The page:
You will think I suppose that I have got a comfortable number, but with less I could not get the necessary buisness of the family done, not because there are not more than sufficient, but because none of them will do any thing but in their particular department. A House keeper a Laundry Maid and a Porter are 3 more which they would be very glad that I would add, but I am determined against it, as I cannot but think 3 Americans would do the whole work of the Eight and think they had no hard task. The work of the family here is by no means so much as Mrs. Newcomb has herself done in my family at Braintree for my washing is all put out, and we have no company to sup. But in a country crowded with inhabitant they get as many of their poor supported in this way as possible and every news paper is filld “with wants a place.” Yet are the wages of those who are good for any thing very high. So far from feeling myself in a more desirable situation than when I moved in the small sphere of my lowly Braintree Cottage, I assure you I look to it as an envyable situation. 242Fewer cares and less anxiety attended my rising up and sitting down, my Friends all smiled upon me and met a hearty welcome under the lowly roof.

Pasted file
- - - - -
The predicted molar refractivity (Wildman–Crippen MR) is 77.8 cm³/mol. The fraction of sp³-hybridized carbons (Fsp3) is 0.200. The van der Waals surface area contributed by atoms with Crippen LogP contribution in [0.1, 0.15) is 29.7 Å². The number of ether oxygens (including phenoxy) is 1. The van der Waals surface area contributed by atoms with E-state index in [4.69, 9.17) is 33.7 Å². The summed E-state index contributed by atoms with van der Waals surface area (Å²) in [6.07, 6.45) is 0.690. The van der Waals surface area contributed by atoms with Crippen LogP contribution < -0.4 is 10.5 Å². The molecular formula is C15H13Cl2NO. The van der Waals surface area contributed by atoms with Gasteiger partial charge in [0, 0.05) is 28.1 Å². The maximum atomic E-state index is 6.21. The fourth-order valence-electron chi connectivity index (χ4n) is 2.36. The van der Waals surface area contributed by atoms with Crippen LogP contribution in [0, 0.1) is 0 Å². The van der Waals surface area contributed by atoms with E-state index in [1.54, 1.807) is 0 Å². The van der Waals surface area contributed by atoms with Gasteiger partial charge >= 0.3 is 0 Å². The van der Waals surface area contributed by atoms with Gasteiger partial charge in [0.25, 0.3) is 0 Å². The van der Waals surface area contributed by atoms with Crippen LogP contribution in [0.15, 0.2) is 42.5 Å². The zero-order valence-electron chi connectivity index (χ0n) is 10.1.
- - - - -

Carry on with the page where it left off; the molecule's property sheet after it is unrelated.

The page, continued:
My Habitation here is in one of the pleasentest squares of London. We are in the same Row if not in the same Box of most of the great people in this Country, opposite however to Lord North. A near Neighbour to Lord Thurlow and the Marquis of Carmarthan. Yet the street as well as city is quite deserted, for nobody lives here in the summer who can go into the country. In the middle of the square which is very spacious is a circuleer inclosure in which clumps of trees are planted which look like shubbery as the trees are small and close together. Round them is the hedge which when cut has a very rural appearence. In the middle is the King on horse back. The whole is laid out into walks and those who live in the square have a key to one of the gates which you may make use of for to walk.

Dft (Adams Papers). The text fills two pages of a folded leaf; it has little punctuation and no paragraph breaks. It is likely that Mary Cranch, not Elizabeth Shaw, was the intended recipient (see note 1). The editors have added paragraph breaks and some punctuation.


AA to Mary Cranch, 24 June, above, is the only extant letter that fits this description.


John Briesler was one of the footmen.